Cajia Allen, Kapaun Volleyball, Highland CC

Cale Carson, El Dorado Cross Country, Friends

Clark Schoonover, Andover Central Football, Emporia State

Clay Butherus, Goddard Tennis, Friends

Clay Eckert, Buhler Track, Wichita State

Cody McNerney, Collegiate Football, Universty of Kansas




Congratulations to all Signees! Cody Troyer, Heights Baseball, Coffeyville CC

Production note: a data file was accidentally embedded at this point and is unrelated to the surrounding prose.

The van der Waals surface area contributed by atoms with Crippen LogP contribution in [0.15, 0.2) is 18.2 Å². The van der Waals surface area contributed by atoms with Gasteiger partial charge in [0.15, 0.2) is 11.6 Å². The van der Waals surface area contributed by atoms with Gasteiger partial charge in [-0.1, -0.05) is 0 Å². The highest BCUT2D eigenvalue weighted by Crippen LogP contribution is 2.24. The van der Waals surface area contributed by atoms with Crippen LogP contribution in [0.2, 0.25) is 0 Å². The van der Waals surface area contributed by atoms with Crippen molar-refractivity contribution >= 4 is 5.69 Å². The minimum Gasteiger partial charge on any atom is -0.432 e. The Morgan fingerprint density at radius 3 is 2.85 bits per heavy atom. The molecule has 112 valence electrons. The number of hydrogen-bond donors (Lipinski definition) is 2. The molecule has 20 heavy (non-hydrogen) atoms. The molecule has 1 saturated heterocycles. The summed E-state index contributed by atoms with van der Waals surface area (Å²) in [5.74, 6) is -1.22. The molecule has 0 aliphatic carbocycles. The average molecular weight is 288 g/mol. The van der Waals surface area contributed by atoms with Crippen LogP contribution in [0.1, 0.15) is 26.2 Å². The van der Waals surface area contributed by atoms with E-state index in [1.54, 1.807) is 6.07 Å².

Colton Lumpkins, Maize Football, Bethel College

Corbin Gosnell, Campus Football, Kansas Wesleyan

Corbyn Howard, Bishop Carroll Soccer, Cloud County CC

Eisenhower Football: Jacob Simler Southwestern Justis Moore Dodge City CC Tanner King, Elmhurst

Madi Spencer, Trinity Academy Volleyball, Dodge City CC

Phillip Landrum, South Track - Fort Hays State

Trae Gehring, Pretty Prairie Golf, Bethel College